Convenors: Davide RizzoMaria Rivera Mendez, Intissar Ferchichi, Maria Kernecker


Farming systems are more than just contributors to diverse production sectors. These systems operate within specific geographical contexts, where the proximity of farmers to other actors significantly influences their choices and practices. Agricultural activities shape landscapes and local identities, but are in turn shaped to varying degrees by individual and collective actions occurring both in the vicinity of and outside agricultural fields. The exploration of these landscape-level interactions dynamics sheds light on how diverse actors, such as policymakers, industry representatives, and consumers, shape agricultural practices and the overall landscape in rural areas as a community. Such exploration enables the discovery of innovative approaches to comprehend and manage the complexities involved in transition pathways towards sustainability. 

This theme explores innovative models and approaches aimed at fostering the development and revitalization of rural areas, especially those that are inner and marginalised, where agriculture, despite its central role, may not guarantee economic viability alone. 


The objectives for the sessions relating to this theme are to foster discussions on farming systems that extend beyond the farm, examining how local-based approaches, nexus thinking, and relations with the community are addressed and are on the right path towards more sustainable futures. It looks for identifying the issues at stake and the research challenges associated with the interactions between farming systems and local communities. 

Orientation for papers

Abstract are invited to address a range of topics, which include, but are not limited to:

Integration between agriculture and landscape management. Spatial planning and land use regulations and policies interplay with the spatial configuration of farming systems. Successful integration of agricultural activities within the land management requires to address sustainability of farming practices, biodiversity conservation, and ecosystem services with a spatial context-wise approach. Nevertheless, achieving harmonization between spatial planning and farming systems often presents challenges due to the need for interdisciplinarity and transdisciplinarity.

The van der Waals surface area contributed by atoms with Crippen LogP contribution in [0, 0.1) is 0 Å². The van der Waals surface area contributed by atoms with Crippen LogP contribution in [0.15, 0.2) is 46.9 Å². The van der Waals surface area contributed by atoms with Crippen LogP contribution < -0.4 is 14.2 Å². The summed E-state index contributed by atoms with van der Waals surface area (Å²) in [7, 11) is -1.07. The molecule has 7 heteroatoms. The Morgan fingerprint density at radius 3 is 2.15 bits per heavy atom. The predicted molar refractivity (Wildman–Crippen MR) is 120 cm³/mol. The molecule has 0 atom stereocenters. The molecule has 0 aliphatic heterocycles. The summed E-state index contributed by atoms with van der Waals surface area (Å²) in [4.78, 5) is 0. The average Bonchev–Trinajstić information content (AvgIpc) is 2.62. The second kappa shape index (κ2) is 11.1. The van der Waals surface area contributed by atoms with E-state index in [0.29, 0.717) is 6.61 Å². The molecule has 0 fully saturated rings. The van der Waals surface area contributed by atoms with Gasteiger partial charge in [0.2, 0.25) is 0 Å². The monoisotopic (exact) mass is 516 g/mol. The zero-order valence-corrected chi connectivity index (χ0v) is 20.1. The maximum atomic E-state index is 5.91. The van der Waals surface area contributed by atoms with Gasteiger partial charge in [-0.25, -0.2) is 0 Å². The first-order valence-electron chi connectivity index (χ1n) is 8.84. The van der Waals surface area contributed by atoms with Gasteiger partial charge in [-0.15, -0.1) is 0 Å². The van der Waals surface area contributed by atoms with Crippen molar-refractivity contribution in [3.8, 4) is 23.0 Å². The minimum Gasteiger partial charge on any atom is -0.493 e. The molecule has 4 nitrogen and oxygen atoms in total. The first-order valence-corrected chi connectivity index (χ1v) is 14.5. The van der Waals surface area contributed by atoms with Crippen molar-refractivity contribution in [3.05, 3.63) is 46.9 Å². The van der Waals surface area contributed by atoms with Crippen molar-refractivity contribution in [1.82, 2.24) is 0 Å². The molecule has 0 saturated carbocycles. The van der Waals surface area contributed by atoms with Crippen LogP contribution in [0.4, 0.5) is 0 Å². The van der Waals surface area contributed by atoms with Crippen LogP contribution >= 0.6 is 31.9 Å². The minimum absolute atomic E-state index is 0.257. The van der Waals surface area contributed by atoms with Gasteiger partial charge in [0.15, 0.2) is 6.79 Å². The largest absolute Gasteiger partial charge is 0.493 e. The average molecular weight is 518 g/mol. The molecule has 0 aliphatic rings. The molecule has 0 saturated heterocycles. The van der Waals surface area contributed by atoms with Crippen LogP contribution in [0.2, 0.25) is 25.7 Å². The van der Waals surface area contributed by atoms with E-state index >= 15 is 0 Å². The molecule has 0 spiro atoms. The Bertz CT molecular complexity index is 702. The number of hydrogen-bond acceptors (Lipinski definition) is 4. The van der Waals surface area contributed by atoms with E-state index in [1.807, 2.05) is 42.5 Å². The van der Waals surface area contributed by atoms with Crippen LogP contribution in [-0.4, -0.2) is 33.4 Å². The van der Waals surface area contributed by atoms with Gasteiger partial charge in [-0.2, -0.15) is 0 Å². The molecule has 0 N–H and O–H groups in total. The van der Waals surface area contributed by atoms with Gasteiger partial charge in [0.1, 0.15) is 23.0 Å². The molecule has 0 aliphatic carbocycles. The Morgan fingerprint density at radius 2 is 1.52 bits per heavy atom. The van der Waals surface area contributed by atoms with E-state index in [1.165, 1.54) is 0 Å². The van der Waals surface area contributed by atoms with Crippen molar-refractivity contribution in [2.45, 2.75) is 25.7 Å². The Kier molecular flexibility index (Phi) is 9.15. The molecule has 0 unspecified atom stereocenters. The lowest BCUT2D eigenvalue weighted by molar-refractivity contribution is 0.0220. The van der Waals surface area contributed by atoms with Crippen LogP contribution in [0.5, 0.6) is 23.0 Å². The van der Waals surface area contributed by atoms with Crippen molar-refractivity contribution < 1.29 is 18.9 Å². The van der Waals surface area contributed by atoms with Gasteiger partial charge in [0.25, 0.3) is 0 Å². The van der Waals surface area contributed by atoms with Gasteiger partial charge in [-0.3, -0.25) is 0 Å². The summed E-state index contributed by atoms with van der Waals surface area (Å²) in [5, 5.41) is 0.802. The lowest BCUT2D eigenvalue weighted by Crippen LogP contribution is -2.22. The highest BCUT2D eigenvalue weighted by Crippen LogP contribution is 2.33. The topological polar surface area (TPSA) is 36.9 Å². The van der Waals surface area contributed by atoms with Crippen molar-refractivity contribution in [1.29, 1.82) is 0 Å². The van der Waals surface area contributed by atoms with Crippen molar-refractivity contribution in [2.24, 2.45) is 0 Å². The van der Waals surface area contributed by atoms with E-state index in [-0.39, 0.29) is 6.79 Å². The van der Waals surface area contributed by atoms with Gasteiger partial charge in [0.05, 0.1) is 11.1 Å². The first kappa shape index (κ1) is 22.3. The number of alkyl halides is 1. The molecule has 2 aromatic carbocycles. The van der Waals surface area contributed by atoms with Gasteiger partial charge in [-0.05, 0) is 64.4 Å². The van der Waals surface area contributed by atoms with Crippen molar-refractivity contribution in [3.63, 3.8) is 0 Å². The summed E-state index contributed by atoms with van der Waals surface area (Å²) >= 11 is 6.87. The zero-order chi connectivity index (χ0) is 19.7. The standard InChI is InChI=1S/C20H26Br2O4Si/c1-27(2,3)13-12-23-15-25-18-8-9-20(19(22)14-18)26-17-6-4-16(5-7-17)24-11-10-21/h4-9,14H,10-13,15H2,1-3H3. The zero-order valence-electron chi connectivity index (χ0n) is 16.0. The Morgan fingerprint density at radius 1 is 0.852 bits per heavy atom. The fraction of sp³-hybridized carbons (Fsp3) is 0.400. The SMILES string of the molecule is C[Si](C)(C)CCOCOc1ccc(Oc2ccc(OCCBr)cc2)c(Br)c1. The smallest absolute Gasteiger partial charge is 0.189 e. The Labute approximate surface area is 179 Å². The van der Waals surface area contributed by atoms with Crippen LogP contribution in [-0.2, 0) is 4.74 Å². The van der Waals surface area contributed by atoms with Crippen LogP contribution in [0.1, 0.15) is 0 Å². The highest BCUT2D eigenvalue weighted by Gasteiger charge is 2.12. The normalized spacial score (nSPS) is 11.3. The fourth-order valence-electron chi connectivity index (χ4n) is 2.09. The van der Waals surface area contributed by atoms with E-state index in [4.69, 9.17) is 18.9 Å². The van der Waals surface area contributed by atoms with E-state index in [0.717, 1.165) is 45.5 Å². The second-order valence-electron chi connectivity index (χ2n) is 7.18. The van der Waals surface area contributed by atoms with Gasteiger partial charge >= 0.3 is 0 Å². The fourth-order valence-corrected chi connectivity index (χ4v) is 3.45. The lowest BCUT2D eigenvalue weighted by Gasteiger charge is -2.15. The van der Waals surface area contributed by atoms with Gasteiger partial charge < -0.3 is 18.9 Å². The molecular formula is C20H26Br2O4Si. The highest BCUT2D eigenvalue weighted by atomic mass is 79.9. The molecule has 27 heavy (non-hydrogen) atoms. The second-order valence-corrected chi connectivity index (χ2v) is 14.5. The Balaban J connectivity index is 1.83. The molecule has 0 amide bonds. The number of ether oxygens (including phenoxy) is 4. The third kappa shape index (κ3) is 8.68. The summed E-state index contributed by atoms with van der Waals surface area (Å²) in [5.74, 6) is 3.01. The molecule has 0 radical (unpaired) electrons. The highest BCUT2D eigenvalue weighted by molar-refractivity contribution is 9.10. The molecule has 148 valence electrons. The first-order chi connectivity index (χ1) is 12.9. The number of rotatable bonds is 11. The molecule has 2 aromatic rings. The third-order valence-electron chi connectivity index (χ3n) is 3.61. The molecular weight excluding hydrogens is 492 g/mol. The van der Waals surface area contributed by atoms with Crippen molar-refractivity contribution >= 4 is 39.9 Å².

Farmers’collective organisation and local communities. Cooperatives, associations, and other forms of collective organisation strengthen the collective bargaining power of agricultural producers, promote resource and knowledge sharing, and facilitate joint marketing strategies. Nonetheless, farmers are also members of the society. We welcome papers that delve into the dynamics of such organisations and their impact on the harmonization between agriculture and local communities.

Local multi-stakeholder organisation models. Local communities hold the power to become catalysts for new organisations aligning shared interests and strategies for sustainable development. Green energy communities, smart villages, and community-based enterprises are examples of transition pathways towards more integrated rural districts. Some of them focus instead on enhancing the value of local products (e.g., wine districts) or specific farming systems (e.g., organic districts), up to local action groups. However, these models are context-specific and so difficult to compare and evaluate. What are the lessons learned so far to describe and evaluate the harmonization of possibly conflicting interests of different local stakeholders?

Local value creation. Bolstering the economic viability of agriculture involves diversifying practices, adding value to products, promoting local entrepreneurship, and facilitating farmers’ access to the market. Local communities further enrich this process, but their alignment pathways are incredibly diverse. Considering the different spatial influences of local actors add layers of complexity to the pathways for agricultural economic viability.

Innovative models of integrated rural land care. Smart villages, community-based cooperatives, living or policy labs, and other socio-technical institutions continuously emerge to promote the harmonization  between farmers, local communities, and other stakeholders. These innovative models support the transition pathways to  sustainable development by providing solutions tailored to specific needs of the local communities and the spatial context. Are they effective in creating a space for testing and refining policies, technologies, and business models, especially for inner and marginal regions?

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